Several years ago, Dr. Josh Stern, a veterinary cardiologist at the University of California Davis noticed an alarming trend. He began diagnosing more and more Golden Retrievers with a heart disease called Dilated Cardiomyopathy (DCM), an unusual disease in Golden Retrievers. In this condition, the heart muscles dilate, the heart enlarges and no longer can pump properly leading to congestive heart failure and death.
Another trend he noticed is that many of these dogs were being fed the same grain-free diet and had low blood levels of an important amino acid called taurine.
Grain-free diets frequently use potatoes or legumes (peas and lentils for example) as their carbohydrate source instead of grains. Examples of a grain are wheat, rice, oats, cornmeal and barley. It has been popular to feed a grain-free diet to dogs because consumers view grains as being “less healthy” than non-grain carbohydrates. Also, some people have a sensitivity to grains and therefore also want a grain-free diet for their dogs. It is important to know, however, that grain sensitivity is very uncommon in dogs.
Taurine is necessary amino acid for heart muscles to function properly. Cats cannot manufacture their own taurine and it is essential that it be supplemented in their diet. Dogs are capable of making some taurine, but not to the level that is needed for good heart health.
Although a definitive answer has not been arrived at yet, it is thought that the diet being fed to the patients that developed DCM was low in taurine, which led to the development of their heart condition.
DCM can be a genetic disease, but it is also known that it can be an acquired disease if a patient is fed a low taurine diet. The vast majority of Dr. Stern’s patients improved when their diet was changed and they were supplemented with taurine.
Cardiologists are still investigating these cases. Veterinarians are recommending if you are currently feeding a non-prescription "Grain Free" diet with peas, lentils, other legume seeds or potatoes as main ingredients, that you slowly transition your dog to a diet that is not marketed as "Grain Free."
If your dog is acting ill, especially if your dog is lethargic, coughing, or has a poor appetite, he should be evaluated by a veterinarian. DCM can be diagnosed with an x-ray in most cases. An echocardiogram (ultrasound of the heart) will also likely be recommended if the concern for heart disease is present.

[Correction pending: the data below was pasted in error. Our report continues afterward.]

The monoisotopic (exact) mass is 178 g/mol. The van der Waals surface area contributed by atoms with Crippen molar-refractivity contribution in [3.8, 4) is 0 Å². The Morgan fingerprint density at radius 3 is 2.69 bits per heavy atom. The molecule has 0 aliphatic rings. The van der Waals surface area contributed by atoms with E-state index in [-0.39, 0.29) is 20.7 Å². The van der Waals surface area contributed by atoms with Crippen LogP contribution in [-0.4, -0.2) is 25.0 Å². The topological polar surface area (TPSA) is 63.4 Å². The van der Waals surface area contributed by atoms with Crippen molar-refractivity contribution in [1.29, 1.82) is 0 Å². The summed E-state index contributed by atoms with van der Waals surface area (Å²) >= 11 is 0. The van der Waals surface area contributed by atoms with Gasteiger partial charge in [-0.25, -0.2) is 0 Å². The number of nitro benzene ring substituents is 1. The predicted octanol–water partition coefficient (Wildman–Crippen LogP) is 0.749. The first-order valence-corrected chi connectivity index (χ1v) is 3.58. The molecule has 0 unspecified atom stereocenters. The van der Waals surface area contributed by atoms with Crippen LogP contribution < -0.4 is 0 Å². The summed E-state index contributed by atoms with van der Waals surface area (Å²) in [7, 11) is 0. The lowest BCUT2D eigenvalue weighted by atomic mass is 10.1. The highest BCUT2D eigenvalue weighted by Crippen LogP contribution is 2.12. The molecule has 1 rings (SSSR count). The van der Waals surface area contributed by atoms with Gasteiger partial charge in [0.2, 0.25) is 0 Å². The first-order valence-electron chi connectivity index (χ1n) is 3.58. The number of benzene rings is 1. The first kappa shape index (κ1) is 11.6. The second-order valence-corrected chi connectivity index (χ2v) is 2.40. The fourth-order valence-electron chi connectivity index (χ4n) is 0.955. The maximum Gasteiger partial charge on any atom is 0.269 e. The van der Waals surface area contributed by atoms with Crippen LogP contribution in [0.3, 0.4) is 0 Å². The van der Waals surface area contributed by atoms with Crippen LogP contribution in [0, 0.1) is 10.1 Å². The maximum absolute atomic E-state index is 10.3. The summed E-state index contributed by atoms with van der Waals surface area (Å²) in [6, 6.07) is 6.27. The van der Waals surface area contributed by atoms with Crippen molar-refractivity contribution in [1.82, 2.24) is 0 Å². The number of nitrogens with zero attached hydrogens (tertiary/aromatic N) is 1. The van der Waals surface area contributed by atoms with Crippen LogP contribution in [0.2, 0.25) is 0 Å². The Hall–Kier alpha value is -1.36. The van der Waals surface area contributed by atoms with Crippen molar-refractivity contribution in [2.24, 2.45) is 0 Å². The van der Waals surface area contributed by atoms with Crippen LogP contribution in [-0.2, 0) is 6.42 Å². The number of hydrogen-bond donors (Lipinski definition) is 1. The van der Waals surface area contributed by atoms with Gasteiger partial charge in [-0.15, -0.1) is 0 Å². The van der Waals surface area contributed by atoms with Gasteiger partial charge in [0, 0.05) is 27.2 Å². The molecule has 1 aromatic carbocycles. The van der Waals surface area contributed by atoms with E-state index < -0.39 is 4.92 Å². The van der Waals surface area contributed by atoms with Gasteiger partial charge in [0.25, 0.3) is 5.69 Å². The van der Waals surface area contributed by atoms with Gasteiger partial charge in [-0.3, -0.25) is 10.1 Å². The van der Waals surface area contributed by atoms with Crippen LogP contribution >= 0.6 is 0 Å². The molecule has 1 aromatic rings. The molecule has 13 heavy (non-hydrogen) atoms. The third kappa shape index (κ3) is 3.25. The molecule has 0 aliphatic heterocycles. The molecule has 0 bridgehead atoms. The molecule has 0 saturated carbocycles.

Blood taurine levels can be evaluated. However, it should be noted that these levels are only meaningful if a blood level is measured before and after a diet change. Because of individual patient variation in blood taurine levels, a single reading does not provide enough information for veterinarians to interpret the results, and there were some atypical breeds that seemed to develop diet-associated DCM but had normal blood taurine levels. It should also be noted that this test is an expensive test to run, typically ranging in price from $400-500.
If you have further questions about grain-free diets and heart disease, your veterinarian is the best source of information.
Below are some links to information from credible sources for clients who wish to know more:
Congratulations to Westgate Pet Clinic for winning "Best Veterinarian in Edina" for 2018! A special thank-you to all of our dedicated clients that voted for us. Words cannot express how much we value and appreciate you and your "furry children". Also, thank you to Edina Magazine for including us in their 2018 "Best Of" issue.
History of the Breed
The Maine Coon is one of the oldest natural breeds of cats in North America. It is the official state cat of Maine, hence the name, Maine Coon. No one knows for sure the exact origins of this breed, but likely it was ship cats that intermingled with local cats on ports of call along the eastern coast of the United States.
Maine Coons are noted for their large bone structure and luxurious coat. The males can reach 15-25lbs, and females 10-15lbs. They are slow growing and don’t reach their mature size until they are 3-5 years old. Their coat is soft and silky, and their tail puffy and raccoon-like. They come in a variety of colors, with the most common color being the brown tabby. They are also gentle and friendly in nature. They are loyal to their families, and tend to be relaxed around other cats, dogs and children.